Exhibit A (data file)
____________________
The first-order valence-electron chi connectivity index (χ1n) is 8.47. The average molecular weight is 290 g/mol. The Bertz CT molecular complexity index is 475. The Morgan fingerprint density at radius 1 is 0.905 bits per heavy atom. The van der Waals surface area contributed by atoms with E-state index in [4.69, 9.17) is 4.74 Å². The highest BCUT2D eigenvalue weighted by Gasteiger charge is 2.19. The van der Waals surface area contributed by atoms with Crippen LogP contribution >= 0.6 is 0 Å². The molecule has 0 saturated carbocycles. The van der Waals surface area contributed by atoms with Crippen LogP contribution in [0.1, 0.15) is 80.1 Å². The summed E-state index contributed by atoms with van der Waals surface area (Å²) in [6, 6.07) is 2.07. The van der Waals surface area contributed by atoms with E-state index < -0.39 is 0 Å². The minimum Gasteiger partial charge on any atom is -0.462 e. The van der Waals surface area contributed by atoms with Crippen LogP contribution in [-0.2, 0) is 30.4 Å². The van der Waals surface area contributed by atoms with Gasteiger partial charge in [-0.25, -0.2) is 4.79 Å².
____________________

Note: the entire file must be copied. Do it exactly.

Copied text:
The first-order valence-electron chi connectivity index (χ1n) is 8.47. The average molecular weight is 290 g/mol. The Bertz CT molecular complexity index is 475. The Morgan fingerprint density at radius 1 is 0.905 bits per heavy atom. The van der Waals surface area contributed by atoms with E-state index in [4.69, 9.17) is 4.74 Å². The highest BCUT2D eigenvalue weighted by Gasteiger charge is 2.19. The van der Waals surface area contributed by atoms with Crippen LogP contribution >= 0.6 is 0 Å². The molecule has 0 saturated carbocycles. The van der Waals surface area contributed by atoms with Crippen LogP contribution in [0.1, 0.15) is 80.1 Å². The summed E-state index contributed by atoms with van der Waals surface area (Å²) in [6, 6.07) is 2.07. The van der Waals surface area contributed by atoms with E-state index < -0.39 is 0 Å². The minimum Gasteiger partial charge on any atom is -0.462 e. The van der Waals surface area contributed by atoms with Crippen LogP contribution in [-0.2, 0) is 30.4 Å². The van der Waals surface area contributed by atoms with Gasteiger partial charge in [-0.25, -0.2) is 4.79 Å².